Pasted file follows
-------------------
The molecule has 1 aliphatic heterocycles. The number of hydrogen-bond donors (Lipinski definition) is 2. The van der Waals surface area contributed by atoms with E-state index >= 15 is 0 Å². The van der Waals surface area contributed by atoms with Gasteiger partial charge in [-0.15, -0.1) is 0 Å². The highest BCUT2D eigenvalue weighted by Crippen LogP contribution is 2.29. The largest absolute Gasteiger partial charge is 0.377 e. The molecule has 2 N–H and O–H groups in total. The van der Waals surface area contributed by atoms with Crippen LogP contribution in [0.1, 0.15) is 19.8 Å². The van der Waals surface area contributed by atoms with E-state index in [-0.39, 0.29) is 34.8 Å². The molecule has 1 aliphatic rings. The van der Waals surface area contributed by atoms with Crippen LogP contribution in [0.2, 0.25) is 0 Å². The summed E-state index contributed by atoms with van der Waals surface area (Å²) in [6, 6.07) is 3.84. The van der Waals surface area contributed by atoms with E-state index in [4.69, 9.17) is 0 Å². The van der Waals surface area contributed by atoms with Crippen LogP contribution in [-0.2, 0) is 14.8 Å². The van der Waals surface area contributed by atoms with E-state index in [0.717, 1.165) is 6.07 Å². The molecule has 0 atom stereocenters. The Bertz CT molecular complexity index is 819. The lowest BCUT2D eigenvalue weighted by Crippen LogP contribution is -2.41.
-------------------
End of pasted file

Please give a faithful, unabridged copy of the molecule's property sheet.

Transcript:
The molecule has 1 aliphatic heterocycles. The number of hydrogen-bond donors (Lipinski definition) is 2. The van der Waals surface area contributed by atoms with E-state index >= 15 is 0 Å². The van der Waals surface area contributed by atoms with Gasteiger partial charge in [-0.15, -0.1) is 0 Å². The highest BCUT2D eigenvalue weighted by Crippen LogP contribution is 2.29. The largest absolute Gasteiger partial charge is 0.377 e. The molecule has 2 N–H and O–H groups in total. The van der Waals surface area contributed by atoms with Crippen LogP contribution in [0.1, 0.15) is 19.8 Å². The van der Waals surface area contributed by atoms with E-state index in [-0.39, 0.29) is 34.8 Å². The molecule has 1 aliphatic rings. The van der Waals surface area contributed by atoms with Crippen LogP contribution in [0.2, 0.25) is 0 Å². The summed E-state index contributed by atoms with van der Waals surface area (Å²) in [6, 6.07) is 3.84. The van der Waals surface area contributed by atoms with E-state index in [4.69, 9.17) is 0 Å². The van der Waals surface area contributed by atoms with Crippen LogP contribution in [-0.2, 0) is 14.8 Å². The van der Waals surface area contributed by atoms with E-state index in [0.717, 1.165) is 6.07 Å². The molecule has 0 atom stereocenters. The Bertz CT molecular complexity index is 819. The lowest BCUT2D eigenvalue weighted by Crippen LogP contribution is -2.41.